“Two things I ask of you, O Lord; do not refuse me before I die: Keep falsehood and lies far from me; give me neither poverty nor riches, but give me only my daily bread. Otherwise, I may have too much and disown you and say, ‘Who is the Lord?’ or I may become poor and steal, and so dishonor the name of my God” (Proverbs 30:7-9). This prayer resembles the prayer Jesus taught his disciples in its requests for daily bread and deliverance from evil. It also demonstrates the challenge of prayer: How hard is it for us to surrender our will and our desires to God? This prayers appears in a section of the biblical book of Proverbs identified as the “sayings of Agur son of Jakeh – an oracle” (Prov. 30:1). As Agur’s sayings proclaim the power, wisdom and creativity of God, he confesses in his prayer in contrast his own mortality and moral weakness. How does a (post)modern man reconcile this prayer with the prayer of Jabez, another biblical prayer that gained both popularity and notoriety in recent years. Should we pray only for what we need, or should we ask God to “enlarge our borders?” Should we be satisfied with what we have or “name it and claim it?” Or, to introduce still another biblical option, should we sell all that we have and give it to the poor?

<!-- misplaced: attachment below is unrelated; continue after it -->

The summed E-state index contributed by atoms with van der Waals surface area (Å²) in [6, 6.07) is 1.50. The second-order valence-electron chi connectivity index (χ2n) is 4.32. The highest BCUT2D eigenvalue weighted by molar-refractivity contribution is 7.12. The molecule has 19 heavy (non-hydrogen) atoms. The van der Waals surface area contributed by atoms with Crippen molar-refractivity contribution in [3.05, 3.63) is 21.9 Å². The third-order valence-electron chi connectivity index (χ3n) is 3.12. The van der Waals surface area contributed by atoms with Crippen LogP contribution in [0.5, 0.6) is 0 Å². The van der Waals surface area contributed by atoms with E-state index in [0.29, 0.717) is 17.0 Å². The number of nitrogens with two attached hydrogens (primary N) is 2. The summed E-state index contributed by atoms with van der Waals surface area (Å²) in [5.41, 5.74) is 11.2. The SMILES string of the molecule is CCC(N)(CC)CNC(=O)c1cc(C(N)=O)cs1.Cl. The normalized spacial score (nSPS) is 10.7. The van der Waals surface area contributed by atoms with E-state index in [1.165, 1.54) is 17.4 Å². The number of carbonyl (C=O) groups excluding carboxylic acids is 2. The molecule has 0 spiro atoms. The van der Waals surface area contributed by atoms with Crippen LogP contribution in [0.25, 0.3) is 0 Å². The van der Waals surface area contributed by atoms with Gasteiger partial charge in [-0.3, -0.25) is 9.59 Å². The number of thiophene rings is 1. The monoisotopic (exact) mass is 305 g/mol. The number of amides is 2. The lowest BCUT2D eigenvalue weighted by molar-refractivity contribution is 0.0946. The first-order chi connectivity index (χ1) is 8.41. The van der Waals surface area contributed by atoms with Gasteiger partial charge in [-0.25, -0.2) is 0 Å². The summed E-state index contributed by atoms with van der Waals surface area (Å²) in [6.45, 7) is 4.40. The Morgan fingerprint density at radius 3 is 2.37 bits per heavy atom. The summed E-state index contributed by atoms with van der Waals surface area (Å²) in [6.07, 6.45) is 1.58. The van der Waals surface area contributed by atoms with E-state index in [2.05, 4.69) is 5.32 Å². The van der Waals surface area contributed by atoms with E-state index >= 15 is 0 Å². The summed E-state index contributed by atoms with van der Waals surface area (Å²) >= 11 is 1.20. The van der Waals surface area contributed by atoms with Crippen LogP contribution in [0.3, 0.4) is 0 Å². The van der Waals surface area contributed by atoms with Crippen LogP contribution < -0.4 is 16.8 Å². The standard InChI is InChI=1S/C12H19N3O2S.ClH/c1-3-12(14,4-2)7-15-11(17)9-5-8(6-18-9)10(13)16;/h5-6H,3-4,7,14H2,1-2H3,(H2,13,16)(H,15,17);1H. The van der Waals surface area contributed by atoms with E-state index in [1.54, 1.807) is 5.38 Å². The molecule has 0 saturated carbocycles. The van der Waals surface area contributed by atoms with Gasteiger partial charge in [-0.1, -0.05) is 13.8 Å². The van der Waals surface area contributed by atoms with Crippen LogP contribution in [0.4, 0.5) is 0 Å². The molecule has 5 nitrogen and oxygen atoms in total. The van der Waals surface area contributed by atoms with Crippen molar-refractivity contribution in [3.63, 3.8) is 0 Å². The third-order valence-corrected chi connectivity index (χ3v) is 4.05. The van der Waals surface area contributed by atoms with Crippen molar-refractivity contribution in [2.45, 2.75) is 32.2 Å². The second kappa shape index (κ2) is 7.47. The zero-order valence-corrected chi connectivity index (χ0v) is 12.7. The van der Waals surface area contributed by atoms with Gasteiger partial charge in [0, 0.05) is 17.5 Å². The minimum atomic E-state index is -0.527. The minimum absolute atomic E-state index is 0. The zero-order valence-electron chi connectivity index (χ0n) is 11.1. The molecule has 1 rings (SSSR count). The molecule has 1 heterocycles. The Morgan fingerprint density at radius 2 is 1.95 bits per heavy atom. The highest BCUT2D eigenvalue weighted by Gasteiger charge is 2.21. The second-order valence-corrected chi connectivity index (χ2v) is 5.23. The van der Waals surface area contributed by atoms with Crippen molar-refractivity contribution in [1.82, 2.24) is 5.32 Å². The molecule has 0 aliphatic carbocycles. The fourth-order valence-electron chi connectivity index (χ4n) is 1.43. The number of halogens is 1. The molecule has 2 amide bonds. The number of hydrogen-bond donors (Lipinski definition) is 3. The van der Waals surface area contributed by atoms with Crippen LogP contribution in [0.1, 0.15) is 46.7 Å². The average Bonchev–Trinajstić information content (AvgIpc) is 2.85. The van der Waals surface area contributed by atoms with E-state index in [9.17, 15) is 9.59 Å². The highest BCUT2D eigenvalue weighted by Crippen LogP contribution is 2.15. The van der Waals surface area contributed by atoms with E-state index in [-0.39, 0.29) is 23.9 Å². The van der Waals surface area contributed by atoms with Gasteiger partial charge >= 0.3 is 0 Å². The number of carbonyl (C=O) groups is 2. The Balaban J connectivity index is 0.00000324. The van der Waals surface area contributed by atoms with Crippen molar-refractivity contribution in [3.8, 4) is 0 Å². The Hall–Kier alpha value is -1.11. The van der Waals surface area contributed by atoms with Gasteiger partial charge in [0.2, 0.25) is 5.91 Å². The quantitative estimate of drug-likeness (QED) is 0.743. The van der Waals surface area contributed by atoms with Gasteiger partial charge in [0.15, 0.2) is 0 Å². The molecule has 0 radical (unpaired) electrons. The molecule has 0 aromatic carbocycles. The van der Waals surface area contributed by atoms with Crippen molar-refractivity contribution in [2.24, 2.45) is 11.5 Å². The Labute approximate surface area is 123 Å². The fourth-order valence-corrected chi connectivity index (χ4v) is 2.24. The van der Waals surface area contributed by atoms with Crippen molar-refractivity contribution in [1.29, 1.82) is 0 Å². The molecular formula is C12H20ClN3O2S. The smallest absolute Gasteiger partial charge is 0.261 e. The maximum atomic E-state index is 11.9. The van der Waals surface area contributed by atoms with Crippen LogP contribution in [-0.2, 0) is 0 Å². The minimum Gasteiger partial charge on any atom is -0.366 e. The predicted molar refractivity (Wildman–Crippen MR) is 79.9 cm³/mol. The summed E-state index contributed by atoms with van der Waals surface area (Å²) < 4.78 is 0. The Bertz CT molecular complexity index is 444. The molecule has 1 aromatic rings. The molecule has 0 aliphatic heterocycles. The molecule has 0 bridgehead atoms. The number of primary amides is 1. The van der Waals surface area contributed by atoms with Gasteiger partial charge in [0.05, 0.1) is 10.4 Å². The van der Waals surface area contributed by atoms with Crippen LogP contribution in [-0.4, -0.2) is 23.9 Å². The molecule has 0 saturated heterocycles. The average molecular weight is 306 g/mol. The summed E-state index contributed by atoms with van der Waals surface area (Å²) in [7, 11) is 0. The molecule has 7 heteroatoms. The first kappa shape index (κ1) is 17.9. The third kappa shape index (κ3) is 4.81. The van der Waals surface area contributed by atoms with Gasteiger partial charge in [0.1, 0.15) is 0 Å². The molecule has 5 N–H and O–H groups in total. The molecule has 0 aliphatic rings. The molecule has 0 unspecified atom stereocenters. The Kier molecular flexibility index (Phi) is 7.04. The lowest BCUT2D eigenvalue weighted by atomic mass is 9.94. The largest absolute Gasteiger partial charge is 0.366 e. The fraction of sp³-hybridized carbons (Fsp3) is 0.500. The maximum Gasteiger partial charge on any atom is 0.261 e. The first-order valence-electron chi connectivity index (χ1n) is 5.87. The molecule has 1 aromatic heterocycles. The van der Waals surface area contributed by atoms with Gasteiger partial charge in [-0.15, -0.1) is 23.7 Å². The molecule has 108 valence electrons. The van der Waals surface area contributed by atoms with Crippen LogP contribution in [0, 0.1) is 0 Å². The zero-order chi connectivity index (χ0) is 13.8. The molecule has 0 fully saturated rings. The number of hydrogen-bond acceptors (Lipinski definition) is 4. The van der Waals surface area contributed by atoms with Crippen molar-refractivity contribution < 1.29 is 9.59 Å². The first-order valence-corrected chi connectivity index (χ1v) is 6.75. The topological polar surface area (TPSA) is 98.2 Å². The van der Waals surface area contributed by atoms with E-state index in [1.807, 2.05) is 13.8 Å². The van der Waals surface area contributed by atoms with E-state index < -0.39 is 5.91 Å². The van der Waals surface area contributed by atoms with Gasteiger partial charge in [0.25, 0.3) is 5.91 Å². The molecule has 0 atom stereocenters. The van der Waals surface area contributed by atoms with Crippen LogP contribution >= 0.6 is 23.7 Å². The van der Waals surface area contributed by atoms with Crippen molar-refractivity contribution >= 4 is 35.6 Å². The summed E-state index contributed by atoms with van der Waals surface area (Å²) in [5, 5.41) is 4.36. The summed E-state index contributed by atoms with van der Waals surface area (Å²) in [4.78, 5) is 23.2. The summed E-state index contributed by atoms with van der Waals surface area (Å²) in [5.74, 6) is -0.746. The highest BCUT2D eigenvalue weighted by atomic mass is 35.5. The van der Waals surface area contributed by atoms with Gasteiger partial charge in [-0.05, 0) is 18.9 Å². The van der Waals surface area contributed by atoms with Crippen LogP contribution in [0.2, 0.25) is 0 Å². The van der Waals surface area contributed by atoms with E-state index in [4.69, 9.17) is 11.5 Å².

We miss the point of Agur’s prayer. Agur prays that he will remain faithful to God. He knows himself well enough that he can envision himself as a wealthy man believing that he does not need God. On the other hand, he suspects that if poor, he might steal in desperation and dishonor God. Like Agur, we must reflect on God’s identity and our relationship with Him. Like Agur, we must inventory our dreams, our lusts, our fears and our hopes and determine how they may damage our relationship with God. We may pray the prayer of Jabez if we know that our desires align with God’s and that we have the moral strength to resist the temptations that will result from the granting of our requests. The apostle Paul wrote to Timothy, “Here is a trustworthy saying: If we died with him, we will also live with him; if we endure, we will also reign with him. If we disown him, he will also disown us; if we are faithless, he will remain faithful, for he cannot disown himself” (2 Tim. 2:11-13). We serve a God of integrity. He invites us to be people of integrity. Let us pray with Agur that we will remain faithful.